This is the mail archive of the cygwin-announce mailing list for the Cygwin project.

Index Nav: [Date Index] [Subject Index] [Author Index] [Thread Index]
Message Nav: [Date Prev] [Date Next] [Thread Prev] [Thread Next]
Other format: [Raw text]

Updated: Setup.exe updated to version 2.573.2.3

  I've updated the version of setup.exe at <> to
version 2.573.2.3.

  This version incorporates major new security-related features and 
a number of bug fixes, as listed below.

  No action is required by maintainers of standard Cygwin mirrors, but
maintainers of customised package repositories will need to take action.
Please see the "Custom Mirrors" section below for more information.


  This release fixes the security vulnerability CVE-2008-3323 identified by
Derek Callaway of Security Objectives.[1][2][3]  Derek observed that there
was no protection against either a corrupt mirror or a DNS hijacker or other
MitM feeding a modified setup.ini file to setup.exe and thereby causing it
to download and install a maliciously-modified package tarball.

  To verify that users are not fed a malicious setup.ini, we have instituted
GPG signing of setup.ini, setup.bz2, and their -1.7 equivalents on the website.  Setup.exe now contains a public key, and verifies any
of the setup index files it downloads against that key.  If an index file
fails to verify, or no .sig file is present on the mirror, setup.exe refuses
to accept the untrusted index file.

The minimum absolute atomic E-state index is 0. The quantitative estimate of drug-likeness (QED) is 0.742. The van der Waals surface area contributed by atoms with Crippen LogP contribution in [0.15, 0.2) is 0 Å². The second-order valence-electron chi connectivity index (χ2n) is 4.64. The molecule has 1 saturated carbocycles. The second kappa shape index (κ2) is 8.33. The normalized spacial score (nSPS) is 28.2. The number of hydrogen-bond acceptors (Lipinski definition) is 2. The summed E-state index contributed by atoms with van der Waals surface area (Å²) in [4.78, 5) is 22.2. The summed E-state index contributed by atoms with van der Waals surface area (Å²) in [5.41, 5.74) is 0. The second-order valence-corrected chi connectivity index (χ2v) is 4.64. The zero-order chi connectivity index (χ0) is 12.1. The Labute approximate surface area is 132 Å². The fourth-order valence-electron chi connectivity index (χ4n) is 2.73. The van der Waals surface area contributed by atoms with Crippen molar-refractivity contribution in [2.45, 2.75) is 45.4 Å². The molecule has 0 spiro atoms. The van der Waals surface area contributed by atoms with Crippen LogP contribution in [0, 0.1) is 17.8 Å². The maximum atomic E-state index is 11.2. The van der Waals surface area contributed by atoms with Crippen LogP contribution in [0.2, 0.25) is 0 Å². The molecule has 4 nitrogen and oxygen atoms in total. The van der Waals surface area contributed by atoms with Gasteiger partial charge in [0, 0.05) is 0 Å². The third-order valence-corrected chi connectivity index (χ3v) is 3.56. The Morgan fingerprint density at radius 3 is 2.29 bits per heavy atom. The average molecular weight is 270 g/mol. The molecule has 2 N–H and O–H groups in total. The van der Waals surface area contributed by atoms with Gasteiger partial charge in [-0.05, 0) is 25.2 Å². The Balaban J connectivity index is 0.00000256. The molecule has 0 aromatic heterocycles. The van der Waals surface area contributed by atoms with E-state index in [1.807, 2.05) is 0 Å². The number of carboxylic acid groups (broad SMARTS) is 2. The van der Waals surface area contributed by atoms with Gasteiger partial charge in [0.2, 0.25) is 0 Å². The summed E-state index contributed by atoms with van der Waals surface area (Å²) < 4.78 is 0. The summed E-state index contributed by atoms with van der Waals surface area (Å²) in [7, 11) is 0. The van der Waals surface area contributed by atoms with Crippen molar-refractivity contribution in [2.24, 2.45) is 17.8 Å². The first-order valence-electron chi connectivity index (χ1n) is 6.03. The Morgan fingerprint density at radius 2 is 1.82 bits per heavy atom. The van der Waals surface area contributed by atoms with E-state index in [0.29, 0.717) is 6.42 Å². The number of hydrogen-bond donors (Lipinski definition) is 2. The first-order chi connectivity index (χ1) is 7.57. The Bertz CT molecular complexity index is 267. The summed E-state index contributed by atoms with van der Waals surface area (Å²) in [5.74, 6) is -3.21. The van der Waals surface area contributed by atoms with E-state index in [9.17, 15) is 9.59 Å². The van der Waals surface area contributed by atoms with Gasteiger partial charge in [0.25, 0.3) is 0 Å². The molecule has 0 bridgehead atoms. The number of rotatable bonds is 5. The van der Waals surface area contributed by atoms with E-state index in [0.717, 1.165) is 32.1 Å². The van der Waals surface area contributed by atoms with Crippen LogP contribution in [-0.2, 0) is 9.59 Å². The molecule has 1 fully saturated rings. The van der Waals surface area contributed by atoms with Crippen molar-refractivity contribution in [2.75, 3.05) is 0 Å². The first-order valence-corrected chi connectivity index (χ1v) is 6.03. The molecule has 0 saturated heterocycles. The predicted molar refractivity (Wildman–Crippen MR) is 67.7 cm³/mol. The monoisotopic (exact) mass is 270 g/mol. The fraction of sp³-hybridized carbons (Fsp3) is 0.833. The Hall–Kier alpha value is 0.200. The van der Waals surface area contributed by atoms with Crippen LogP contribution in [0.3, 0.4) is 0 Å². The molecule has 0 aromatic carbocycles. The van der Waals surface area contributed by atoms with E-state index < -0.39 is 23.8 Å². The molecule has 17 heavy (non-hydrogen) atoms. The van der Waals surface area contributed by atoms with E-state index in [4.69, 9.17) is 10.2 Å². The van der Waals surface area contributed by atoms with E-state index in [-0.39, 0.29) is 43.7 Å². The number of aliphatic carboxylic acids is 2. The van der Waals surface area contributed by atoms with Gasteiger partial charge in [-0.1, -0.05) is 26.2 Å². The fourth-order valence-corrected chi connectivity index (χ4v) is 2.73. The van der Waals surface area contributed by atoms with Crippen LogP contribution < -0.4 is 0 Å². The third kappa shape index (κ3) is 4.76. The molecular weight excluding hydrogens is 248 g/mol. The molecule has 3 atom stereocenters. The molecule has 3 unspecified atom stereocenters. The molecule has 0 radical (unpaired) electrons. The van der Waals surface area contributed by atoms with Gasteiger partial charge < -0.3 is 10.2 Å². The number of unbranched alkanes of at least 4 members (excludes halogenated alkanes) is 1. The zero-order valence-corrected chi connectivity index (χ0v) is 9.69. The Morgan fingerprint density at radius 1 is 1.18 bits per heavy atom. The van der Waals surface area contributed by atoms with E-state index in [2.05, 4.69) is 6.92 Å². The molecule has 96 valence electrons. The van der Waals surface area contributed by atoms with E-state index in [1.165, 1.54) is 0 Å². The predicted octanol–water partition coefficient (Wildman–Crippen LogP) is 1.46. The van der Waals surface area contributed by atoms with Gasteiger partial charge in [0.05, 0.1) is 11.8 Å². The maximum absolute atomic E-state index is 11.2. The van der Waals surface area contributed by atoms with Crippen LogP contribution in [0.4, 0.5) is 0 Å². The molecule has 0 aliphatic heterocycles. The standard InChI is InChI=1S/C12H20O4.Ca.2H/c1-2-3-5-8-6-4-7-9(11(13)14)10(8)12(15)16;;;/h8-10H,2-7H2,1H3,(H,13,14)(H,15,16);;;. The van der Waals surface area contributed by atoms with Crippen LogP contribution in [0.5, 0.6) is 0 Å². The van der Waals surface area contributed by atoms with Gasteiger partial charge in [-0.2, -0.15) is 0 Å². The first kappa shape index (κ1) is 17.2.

By guaranteeing that setup.exe only accepts genuine index files, we can
guarantee the md5sums in those index files are untampered; as setup.exe
verifies the md5sums of downloaded packages against those indicated in the
setup index file and rejects any that don't match as corrupt downloads,
Cygwin users are protected against a malicious mirror attempting to
manipulate either/and/or/both package tarballs and setup index files.

  The public key used in signing these files is appended below; it can be
cut and pasted from this email into "gpg --import" at the command-line.  It
can also be used to verify setup.exe itself, which is also signed on[4]

  If we, from time to time, need to change this key, we will release a new
version of setup.exe and make announcements on the cygwin and
cygwin-announce mailing lists, and on the website.


  Maintainers of standard mirrors of the upstream
public repository need take no action.  There will be no impact from these
changes apart from the presence of the new .sig files alongside the existing
setup.ini/setup.bz2 et. al.

  Maintainers of customised repositories will be impacted.  Read on for
details and mitigation.

  Without taking action, the new version of setup.exe will refuse to install
from your repositories when it fails to find a valid signature for your
customised setup.ini files.  There are a number of option open to you and
your users to deal with this situation.

  Unfortunately this is only the first release of this feature and currently
requires the use of command-line options to modify the
signature-verification behaviour; we apologise for the pressure of time and
manpower resources that has not allowed us to develop more user-friendly
features initially, and would like to work with package repository
maintainers to improve the usability of future versions of setup.exe for
them and their users.  Please direct suggestions for improved mechanisms,